Brad Paisley wrote two songs for Cars the first of which is titled “Behind the Clouds”. The lyrics in this song talk about the silver lining that can be found in situations that appear bleak at first, i.e. Lightning getting lost and trapped in a near-ghost town in the middle of nowhere. Which turns out to be a blessing! Yay for songs that fit the story!

The third song on the soundtrack that was written for the film is titled “Our Town”, composed by Randy Newman and performed by James Taylor. This song, a Grammy winner and Academy Award nominee, reveals one of the morals of the film: what you have is only what you make of it, and no one can take it away from you. An awesome message, and one of the reasons why I love Pixar (even if Cars is far from my favorite).

“Sh-Boom”, a 1954 song by The Chords, is played during the scene where McQueen and the citizens of Radiator Springs restore the city to look the way it did in its heyday as a surprise for Sally. I wasn’t alive back then, but this song just seems to define the 50s for me. It’s relaxed and fun and perfect for this scene in the film.

The final lyrical song written for the film is another by Brad Paisley, this one titled “Find Yourself”. (On a quick side note, I now have Cars to thank for the presence of country music on my iPhone! Who’da thought it’d ever happen?!) This song, like “Our Town” is particularly poignant because it talks about how, though we may lose our ways in life sometimes, it’s at those times that we’re lost that we often discover who we really are and what we really want, as Lightning does in the film.

The final lyrical song included on the soundtrack album is Hank Williams’ “My Heart Would Know”, which, as far as I can tell, has no lyrical connection to the story, merely serving the purpose of establishing the setting/context/feel of the film.

And now we (finally) move on the the actual film score by Randy Newman. Unfortunately, Randy’s film scores are often like Hans Zimmer’s and Danny Elfman’s in the sense they sound the same a lot of the time (certainly not Randy’s themes, just his background music usually), and the first two instrumental tracks, “Opening Race” and “McQueen’s Lost”, do nothing to prove that theory wrong. “Opening Race” reminds me of some bits from Toy Story, while “McQueen’s Lost” has an entire 7-second section of music that almost sounds exactly like a theme from A Bug’s Life. (go to YouTube and compare :37-:44 of “McQueen’s Lost” to :34-:40 of “The Bird Flies”)

Luckily, Randy completely switches gears in the next track, “Bessie”, which suddenly turns into what could easily be mistaken for the intro to a country/western song. Thank you, Randy! Although there were hints of Toy Story again in the next track, “Dirt is Different”, and in a couple of other tracks later on, Randy sticks to a Western-feel, occasionally bluegrass-y, that is for the most part refreshing and different coming from him.

I don’t want to go into too much (more) detail, so I’ll sum it up.

Overall, while a bit familiar, the country feel to Cars’ instrumental score, in addition to the excellent vocal tracks that accompany it, makes this a better soundtrack than I initially expected. My favorite track is “McQueen and Sally”.

Rating: 3.5 (out of 5)

1. “Real Gone” Sheryl Crow 3:22

2. “Route 66” Chuck Berry 2:52

3. “Life Is a Highway” Rascal Flatts 4:37

4. “Behind the Clouds” Brad Paisley 4:09

5. “Our Town” James Taylor 4:07

6. “Sh-Boom” The Chords 2:26

7. “Route 66” John Mayer 3:25

8. “Find Yourself” Brad Paisley 4:11

9. “Opening Race” 2:05

10. “McQueen’s Lost” 2:29

11. “My Heart Would Know” Hank Williams 2:27

12. “Bessie” 0:59

13. “Dirt Is Different” 1:28

14. “New Road” 1:17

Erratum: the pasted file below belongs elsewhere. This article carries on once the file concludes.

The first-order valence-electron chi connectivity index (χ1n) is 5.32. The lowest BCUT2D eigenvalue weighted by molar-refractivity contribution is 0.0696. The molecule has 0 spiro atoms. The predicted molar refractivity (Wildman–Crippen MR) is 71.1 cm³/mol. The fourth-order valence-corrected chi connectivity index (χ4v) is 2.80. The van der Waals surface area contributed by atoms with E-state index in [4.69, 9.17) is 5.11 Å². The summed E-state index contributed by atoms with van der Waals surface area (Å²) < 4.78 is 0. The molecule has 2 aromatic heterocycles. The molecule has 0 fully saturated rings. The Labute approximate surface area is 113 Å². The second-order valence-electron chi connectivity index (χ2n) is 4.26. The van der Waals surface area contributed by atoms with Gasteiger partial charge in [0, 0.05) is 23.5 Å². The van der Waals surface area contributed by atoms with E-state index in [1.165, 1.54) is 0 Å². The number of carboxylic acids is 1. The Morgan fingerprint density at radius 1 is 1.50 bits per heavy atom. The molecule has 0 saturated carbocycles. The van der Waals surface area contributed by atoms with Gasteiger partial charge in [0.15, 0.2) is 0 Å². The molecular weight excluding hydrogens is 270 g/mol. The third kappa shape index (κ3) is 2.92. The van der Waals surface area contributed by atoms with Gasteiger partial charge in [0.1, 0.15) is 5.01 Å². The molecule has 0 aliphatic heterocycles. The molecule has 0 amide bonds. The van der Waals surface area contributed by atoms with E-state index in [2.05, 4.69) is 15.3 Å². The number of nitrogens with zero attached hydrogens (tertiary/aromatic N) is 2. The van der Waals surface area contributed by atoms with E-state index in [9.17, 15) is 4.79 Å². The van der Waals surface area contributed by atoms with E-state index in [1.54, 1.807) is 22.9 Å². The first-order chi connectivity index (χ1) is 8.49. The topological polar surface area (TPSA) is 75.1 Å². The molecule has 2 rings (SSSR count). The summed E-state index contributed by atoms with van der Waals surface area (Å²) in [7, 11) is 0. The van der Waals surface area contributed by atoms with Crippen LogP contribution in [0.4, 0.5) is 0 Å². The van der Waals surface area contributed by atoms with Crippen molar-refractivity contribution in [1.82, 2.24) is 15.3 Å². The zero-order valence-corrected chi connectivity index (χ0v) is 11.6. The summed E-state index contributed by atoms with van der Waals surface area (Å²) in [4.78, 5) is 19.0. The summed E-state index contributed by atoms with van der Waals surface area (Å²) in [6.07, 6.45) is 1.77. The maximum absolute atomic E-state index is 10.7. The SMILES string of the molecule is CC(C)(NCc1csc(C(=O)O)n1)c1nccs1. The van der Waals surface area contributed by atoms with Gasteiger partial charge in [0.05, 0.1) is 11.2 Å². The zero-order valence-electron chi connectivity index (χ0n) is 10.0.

15. “Tractor Tipping” 1:22

16. “McQueen & Sally” 2:00

17. “Goodbye” 2:42

18. “Pre-Race Pageantry” 1:31

19. “The Piston Cup” 1:52

20. “The Big Race” 3:07

Total Length: app. 53 min.

iTunes Album Link

-Chad


Spider-Man 2 (2004) – Danny Elfman

After listening through Danny Elfman’s score to Spider-Man (2002) yesterday, I checked out his score toSpider-Man 2 (2004) today. Again, this is in anticipation of the upcoming release of the Spider-Man reboot The Amazing Spider-Man, directed by Marc Webb and starring Andrew Garfield, Rhys Ifans, and Emma Stone.

I didn’t really have any expectations for Elfman’s sequel soundtrack, so I went into listening through it with a fairly open mind. I’m wrapping up my second listen-through as I type; I’m pretty unimpressed.

That’s not to say that I didn’t really enjoy it, though. It just fell victim to the Danny Elfman/Hans Zimmer Effect: it sounds the same as the first. The Main Title, as exciting in the second film’s score as it was in the first’s, is overused throughout, and much of the music seems to be a basic rehash of what was done in the first film’s score. I didn’t feel like I was listening to a different soundtrack like I should have.

That being said, Elfman managed to compose a couple of tracks that stand out as being pretty fantastic. “Doc Ock Is Born” introduces a theme for arguably the best Spider-Man villain, a theme that is used again multiple times throughout the film. “At Long Last, Love”, is a pleasant mix of emotion and themes from the first film – a moment that is appropriate for the main theme to be used. Despite the overuse of the main theme, Spider-Man 2’s score manages to improve just a bit on the first film’s score.

Overall, as enjoyable and fun as Danny Elfman’s Spider-Man 2 score is, it isn’t much different than his score for the first Spider-Man film, with a couple of exception tracks. However, it IS better-composed than the first film’s score, so bonus points for that. If you’re debating on buying it, take a listen to the tracks on YouTube or Spotify first and decide whether it’s different enough for you.

Rating: 3.5 (out of 5)

  1. “Spider-Man 2 (Main Title)” 3:21
  2. “M.J.’s New Life/Spidus Interruptus” 2:31
  3. “Doc Ock Is Born” 2:23
  4. “Angry Arms/Rebuilding” 2:51
  5. “A Phone Call/The Wrong Kiss/Peter’s Birthday” 2:06
  6. “The Mugging/Peter’s Turmoil” 3:21
  7. “The Bank/Saving May” 4:27
  8. “He’s Back!” 1:50
  9. “Doc Ock’s Machine” 1:42
  10. “Train/Appreciation” 6:16
  11. “Aunt May Packs” 2:51
  12. “Armageddon/A Really Big Web!” 6:28
  13. “The Goblin Returns” 1:36
  14. “At Long Last, Love” 2:59
  15. “Raindrops Keep Fallin’ On My Head” – Performed by B. J. Thomas 3:14

Total Length: app. 48 min.

iTunes Album Link

-Chad